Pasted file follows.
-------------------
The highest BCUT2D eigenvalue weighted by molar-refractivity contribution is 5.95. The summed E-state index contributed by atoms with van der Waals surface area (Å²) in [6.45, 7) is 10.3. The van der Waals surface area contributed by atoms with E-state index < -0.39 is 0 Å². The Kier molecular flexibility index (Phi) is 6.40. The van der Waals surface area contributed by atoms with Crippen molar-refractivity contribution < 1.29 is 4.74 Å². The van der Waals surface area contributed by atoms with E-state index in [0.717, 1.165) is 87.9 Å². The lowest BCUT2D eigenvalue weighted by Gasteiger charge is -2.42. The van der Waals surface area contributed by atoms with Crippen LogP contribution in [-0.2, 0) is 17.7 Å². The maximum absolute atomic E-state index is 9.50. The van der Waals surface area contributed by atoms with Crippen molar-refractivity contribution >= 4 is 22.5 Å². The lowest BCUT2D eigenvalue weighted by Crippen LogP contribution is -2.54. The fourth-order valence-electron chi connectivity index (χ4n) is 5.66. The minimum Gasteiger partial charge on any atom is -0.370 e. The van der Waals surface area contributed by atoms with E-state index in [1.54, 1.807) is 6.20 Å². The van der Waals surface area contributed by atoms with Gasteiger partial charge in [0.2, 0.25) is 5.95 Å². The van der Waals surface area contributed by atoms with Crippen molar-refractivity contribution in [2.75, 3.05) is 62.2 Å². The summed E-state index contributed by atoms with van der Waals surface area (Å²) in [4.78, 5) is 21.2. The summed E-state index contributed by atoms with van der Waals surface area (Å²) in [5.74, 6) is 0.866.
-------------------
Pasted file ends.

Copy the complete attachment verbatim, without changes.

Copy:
The highest BCUT2D eigenvalue weighted by molar-refractivity contribution is 5.95. The summed E-state index contributed by atoms with van der Waals surface area (Å²) in [6.45, 7) is 10.3. The van der Waals surface area contributed by atoms with E-state index < -0.39 is 0 Å². The Kier molecular flexibility index (Phi) is 6.40. The van der Waals surface area contributed by atoms with Crippen molar-refractivity contribution < 1.29 is 4.74 Å². The van der Waals surface area contributed by atoms with E-state index in [0.717, 1.165) is 87.9 Å². The lowest BCUT2D eigenvalue weighted by Gasteiger charge is -2.42. The van der Waals surface area contributed by atoms with Crippen LogP contribution in [-0.2, 0) is 17.7 Å². The maximum absolute atomic E-state index is 9.50. The van der Waals surface area contributed by atoms with Crippen molar-refractivity contribution >= 4 is 22.5 Å². The lowest BCUT2D eigenvalue weighted by Crippen LogP contribution is -2.54. The fourth-order valence-electron chi connectivity index (χ4n) is 5.66. The minimum Gasteiger partial charge on any atom is -0.370 e. The van der Waals surface area contributed by atoms with E-state index in [1.54, 1.807) is 6.20 Å². The van der Waals surface area contributed by atoms with Gasteiger partial charge in [0.2, 0.25) is 5.95 Å². The van der Waals surface area contributed by atoms with Crippen molar-refractivity contribution in [2.75, 3.05) is 62.2 Å². The summed E-state index contributed by atoms with van der Waals surface area (Å²) in [4.78, 5) is 21.2. The summed E-state index contributed by atoms with van der Waals surface area (Å²) in [5.74, 6) is 0.866.